Given this correction FNet would equal 0; hence,
    Fground on ball = FGravity = mg so...

    mgΔt = mv
    mgΔt = m (0 - (2gh)1/2)
    gΔt = (2gh)1/2
    Δt = (2gh)1/2 / g (final working equation?)

    if correct we would only need to measure the height from our third floor window to ground to determine the approximate Δt for bowling ball to come to a complete stop AFTER hitting the ground.? Dimensionally, units reduce down to seconds so that at least works.
     
  7. Apr 11, 2010 #6

    kuruman

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    No, no and no. If FNet equals zero, the acceleration will also be zero according to Newton's Second Law. The ball accelerates throughout its motion, but its acceleration changes when it hits the ground. There are two parts to the motion.

    Part I - The ball is in free fall before it hits the ground
    In this case the net force is the force of gravity mg directed down. The acceleration is g and directed also down. The initial velocity is zero and the final velocity is (2gh)1/2 directed down. This final velocity becomes the initial velocity for the next part. The total time the ball is in the air is given by the kinematic equation, tf = (2h/g)1/2.

    You can use mgΔt = mv, but in this case Δt is not the stopping time, it is the time it takes for the ball to change its velocity from zero to -(2gh)1/2, i.e. the time of flight. The change in velocity is Δv = -(2gh)1/2 - 0.

    Part II - The ball hits the ground and is stopped by it in time interval Δt
    In this case there are two forces acting on the ball, gravity, which is still mg directed down, and the force exerted by the ground, Fground. This latter force is directed up and is greater than mg, so that the sum of the two forces acting on the ball, i.e. the net force, is directed up. Here is the logic

    1. The speed of the ball is decreasing as soon as it hits the ground.
    2. This means that the acceleration must be opposite to the velocity.
    3. Since the ball's velocity is initially down, the acceleration must be up.
    4. If the acceleration is up, according to Newton's Second Law, the net force must also be up.
    5. The net force is the sum of an "up" force exerted by the ground and a "down" force that is gravity. Since their sum is up, the force exerted by the ground has a larger magnitude than the force of gravity.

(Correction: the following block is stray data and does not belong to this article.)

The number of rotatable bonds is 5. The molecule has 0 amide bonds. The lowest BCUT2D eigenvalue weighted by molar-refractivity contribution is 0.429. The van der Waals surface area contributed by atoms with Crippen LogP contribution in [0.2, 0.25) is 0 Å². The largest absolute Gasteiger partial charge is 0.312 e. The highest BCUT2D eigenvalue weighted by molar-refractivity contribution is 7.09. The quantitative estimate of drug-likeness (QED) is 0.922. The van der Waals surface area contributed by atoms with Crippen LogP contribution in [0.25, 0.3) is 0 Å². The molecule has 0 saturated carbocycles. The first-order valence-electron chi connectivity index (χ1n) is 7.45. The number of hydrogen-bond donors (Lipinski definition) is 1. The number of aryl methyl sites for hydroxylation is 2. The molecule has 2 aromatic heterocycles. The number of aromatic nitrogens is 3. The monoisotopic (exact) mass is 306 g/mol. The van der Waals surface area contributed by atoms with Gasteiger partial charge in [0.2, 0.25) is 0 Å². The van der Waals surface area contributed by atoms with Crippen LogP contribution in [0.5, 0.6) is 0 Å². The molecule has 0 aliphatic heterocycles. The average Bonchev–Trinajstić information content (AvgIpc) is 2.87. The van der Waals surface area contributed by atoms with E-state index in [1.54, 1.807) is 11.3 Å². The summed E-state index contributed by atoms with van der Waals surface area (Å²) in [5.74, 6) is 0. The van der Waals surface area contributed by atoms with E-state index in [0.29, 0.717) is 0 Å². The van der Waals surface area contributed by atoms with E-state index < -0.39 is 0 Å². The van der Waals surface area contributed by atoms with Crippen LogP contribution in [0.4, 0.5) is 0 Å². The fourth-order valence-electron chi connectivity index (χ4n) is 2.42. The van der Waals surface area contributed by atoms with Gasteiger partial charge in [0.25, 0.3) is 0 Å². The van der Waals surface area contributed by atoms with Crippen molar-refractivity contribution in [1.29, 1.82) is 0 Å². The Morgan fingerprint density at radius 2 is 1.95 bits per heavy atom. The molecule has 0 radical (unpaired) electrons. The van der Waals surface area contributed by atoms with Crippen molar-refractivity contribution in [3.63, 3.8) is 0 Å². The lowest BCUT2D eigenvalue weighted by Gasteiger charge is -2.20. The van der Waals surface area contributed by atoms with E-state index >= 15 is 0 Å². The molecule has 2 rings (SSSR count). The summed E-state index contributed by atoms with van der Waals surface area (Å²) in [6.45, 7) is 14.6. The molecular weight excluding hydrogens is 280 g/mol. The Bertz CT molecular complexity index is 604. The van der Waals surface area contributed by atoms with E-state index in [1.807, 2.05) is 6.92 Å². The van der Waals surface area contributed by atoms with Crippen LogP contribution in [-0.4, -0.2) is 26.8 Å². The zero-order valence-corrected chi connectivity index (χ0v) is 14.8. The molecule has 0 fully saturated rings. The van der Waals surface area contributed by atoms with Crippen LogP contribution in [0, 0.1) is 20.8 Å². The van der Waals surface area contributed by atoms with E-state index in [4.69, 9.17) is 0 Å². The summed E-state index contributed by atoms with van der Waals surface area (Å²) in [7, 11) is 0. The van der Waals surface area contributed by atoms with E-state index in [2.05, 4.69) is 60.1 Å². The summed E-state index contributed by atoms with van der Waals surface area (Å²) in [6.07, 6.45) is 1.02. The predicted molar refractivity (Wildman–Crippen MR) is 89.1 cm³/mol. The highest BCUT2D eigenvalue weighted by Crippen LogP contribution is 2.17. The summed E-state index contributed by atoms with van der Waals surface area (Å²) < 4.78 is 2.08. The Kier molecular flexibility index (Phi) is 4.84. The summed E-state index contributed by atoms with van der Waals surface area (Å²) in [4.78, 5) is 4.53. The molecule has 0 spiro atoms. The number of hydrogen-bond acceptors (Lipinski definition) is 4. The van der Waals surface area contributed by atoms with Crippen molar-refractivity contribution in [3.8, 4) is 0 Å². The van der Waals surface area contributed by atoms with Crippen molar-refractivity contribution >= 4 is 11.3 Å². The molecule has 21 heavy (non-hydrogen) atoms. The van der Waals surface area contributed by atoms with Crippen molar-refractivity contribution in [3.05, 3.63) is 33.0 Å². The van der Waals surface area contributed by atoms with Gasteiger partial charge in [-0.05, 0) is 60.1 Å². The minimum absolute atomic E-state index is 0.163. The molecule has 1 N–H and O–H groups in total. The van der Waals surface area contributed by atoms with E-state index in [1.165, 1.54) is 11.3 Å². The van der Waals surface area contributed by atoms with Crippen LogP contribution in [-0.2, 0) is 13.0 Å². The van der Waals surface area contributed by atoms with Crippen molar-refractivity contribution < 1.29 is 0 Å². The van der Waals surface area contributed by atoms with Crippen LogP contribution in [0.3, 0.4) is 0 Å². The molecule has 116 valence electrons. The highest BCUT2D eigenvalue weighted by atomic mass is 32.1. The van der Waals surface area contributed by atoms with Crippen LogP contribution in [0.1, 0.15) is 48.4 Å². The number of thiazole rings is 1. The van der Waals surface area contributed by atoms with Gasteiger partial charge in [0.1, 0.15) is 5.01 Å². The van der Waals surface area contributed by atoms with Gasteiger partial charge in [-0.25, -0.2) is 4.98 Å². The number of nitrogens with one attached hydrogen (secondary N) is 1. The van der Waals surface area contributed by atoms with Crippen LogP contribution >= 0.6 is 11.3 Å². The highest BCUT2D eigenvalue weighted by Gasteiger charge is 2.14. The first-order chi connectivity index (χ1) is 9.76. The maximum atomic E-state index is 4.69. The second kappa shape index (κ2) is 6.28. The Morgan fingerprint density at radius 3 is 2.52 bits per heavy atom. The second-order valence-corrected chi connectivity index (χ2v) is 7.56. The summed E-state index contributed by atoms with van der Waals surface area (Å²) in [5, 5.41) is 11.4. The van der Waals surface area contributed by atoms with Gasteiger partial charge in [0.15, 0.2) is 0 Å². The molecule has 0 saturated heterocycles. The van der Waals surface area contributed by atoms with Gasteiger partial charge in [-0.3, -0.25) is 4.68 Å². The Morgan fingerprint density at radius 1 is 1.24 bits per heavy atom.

In this case you can write
    (Fground - mg) Δt = mΔv
    where Δt is the stopping time and the change in velocity is Δv = 0 - (-(2gh)1/2)

    I don't think you can get around the problem of separating Fground from Δt simply by manipulating the equations.
     
  8. Apr 11, 2010 #7
    Understood...

    Agreed ... there is no way to measure/calculate for Fground or Δt. Sure would have been interesting activity if we could.

    Thanks for helping me work through it. If okay will print this page for my students. With your help it has been instructive. Don't mind showing my students I don't know everything, but still have a love for it.
     
  9. Jun 7, 2010 #8
    Can't we estimate it, though? In a physics course I am taking, we had to prove why or why not skydiving on the moon from 4 km would kill you. The only way to prove this, short of real experimentation, is to figure out if the net force of the impact exceeds current demonstrated levels of force, and at which resulted in death of a 50th percentile male.

    If Δt is the time it takes for an object to change from one velocity to another, wouldn't we just need to know the length of the object? (Diameter, in this case)

    Δt = l/Δv

    This is the only logical way I could come to a sound reasoning against jumping to one's death in an environment with no drag resistance.

    Example, if the skydiver, 1.78 m long, is traveling feet-first at an instantaneous velocity of 113.14 m/s right before impact, and the moon is orbiting at an average velocity of 4.627 m/s, a difference of 108.51 m/s, wouldn't the time it takes him to change velocities, from his own to the moon's, be

    Δt = 1.78 m/108.51 m/s = .016 seconds?

    If the object moves after the force of the impact, before coming to a stop, couldn't we use that distance, too, in the same equation?
     
    Last edited: Jun 7, 2010